NOT TO BE MISSED. The video as mentioned is really excellent. The detail is always incisive and granite on all the elements of the surface, the panoramic views of the mountain are spectacular with a perfect white to reproduce the snow, without smudging. Even the darkest scenes, those at night or some illuminated only by the crackling of a fire, denote incredible solidity and compactness, thanks to a perfect black and an always precise and lively chroma.

THE VOTES. Video 8.5 – Audio: 8 – Extras: 5

Let it Snow, the review: on Prime Video a tense horror / thriller in the snowy mountains

Lord of the ants: the blu-ray review

Ants

THE FILM. Presented at the last Venice Exhibition, The lord of the ants directed by Gianni Amelio is a true story about violence and the narrow-mindedness of discrimination, and tells the story of the playwright and poet Aldo Braibanti (Luigi Lo Cascio), who was sentenced to nine years in prison on charges of plagiarism, i.e. having submitted to his will, in a physical and psychological sense, a student of his who had just come of age. The boy, at the behest of the family who wanted to heal him from that “diabolical” influence, was locked up in a psychiatric hospital and subjected to a series of devastating electroshocks.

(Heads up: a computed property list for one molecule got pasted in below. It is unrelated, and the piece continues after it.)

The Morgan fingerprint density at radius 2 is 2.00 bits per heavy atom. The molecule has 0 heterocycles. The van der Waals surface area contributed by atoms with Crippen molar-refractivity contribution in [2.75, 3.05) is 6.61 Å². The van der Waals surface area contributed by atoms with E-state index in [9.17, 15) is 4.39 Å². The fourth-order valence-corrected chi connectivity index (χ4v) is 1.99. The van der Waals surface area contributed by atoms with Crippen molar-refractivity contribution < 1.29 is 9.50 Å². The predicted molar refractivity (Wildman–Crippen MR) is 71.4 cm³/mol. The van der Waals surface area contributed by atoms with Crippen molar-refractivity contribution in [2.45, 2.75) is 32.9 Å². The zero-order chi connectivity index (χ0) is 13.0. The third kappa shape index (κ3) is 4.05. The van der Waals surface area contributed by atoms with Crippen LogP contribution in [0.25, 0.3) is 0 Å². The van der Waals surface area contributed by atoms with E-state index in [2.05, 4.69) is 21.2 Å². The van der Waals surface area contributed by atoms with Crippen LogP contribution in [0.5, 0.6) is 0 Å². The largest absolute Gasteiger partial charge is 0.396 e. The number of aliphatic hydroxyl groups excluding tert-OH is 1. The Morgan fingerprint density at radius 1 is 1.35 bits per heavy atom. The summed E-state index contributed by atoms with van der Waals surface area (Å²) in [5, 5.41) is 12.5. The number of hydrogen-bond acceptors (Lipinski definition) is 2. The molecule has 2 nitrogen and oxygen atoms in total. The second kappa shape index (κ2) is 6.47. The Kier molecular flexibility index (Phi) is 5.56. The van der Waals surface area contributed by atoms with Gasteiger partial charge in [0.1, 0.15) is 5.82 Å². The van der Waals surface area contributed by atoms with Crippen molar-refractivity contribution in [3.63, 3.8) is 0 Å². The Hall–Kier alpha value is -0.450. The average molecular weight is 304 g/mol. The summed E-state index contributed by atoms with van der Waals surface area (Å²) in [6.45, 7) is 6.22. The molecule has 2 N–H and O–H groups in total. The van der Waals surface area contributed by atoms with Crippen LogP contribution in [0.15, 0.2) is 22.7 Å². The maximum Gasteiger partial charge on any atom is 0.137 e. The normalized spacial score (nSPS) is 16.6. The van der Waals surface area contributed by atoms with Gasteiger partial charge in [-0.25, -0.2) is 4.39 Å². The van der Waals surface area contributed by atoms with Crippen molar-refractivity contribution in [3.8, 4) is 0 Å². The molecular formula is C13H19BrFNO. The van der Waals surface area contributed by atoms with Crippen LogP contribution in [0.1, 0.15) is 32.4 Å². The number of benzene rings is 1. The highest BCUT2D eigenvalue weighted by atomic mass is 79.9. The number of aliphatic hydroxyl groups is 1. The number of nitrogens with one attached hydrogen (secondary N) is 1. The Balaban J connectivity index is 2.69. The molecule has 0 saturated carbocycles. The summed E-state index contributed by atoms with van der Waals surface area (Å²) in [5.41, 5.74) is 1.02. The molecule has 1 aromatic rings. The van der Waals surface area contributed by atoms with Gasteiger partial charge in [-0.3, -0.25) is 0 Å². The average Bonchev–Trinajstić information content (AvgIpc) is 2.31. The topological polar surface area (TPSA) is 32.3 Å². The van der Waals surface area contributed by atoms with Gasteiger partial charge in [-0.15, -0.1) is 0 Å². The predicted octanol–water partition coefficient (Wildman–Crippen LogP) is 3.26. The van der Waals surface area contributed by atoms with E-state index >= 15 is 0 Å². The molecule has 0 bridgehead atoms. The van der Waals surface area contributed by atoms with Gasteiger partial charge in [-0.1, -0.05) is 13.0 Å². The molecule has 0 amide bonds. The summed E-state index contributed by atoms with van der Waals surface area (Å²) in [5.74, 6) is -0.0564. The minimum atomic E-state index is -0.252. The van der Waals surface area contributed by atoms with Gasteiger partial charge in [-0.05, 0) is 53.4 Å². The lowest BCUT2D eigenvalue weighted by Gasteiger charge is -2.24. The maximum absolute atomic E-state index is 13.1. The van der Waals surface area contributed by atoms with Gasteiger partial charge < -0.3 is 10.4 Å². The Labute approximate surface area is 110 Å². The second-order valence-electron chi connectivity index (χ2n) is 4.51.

Lord Ants Luigi Lo Cascio

The lord of the ants: Luigi Lo Cascio in the foreground

THE BLU-RAY. The lord of the ants has also arrived on home video in high definition thanks to the Eagle Pictures blu-ray. A technically excellent product starting from a video with incisive and crystalline detail, with a clear and compact picture and a balanced chroma adhering to photography. Some slight decrease is recorded in some particularly dark scenes, but generally the quality remains high. The audio in DTS HD Master Audio 5.1 has to deal above all with the dialogues, however clean and with a good timbre, but the attention to environmental details is still satisfactory with the speakers that are put into action for some effects.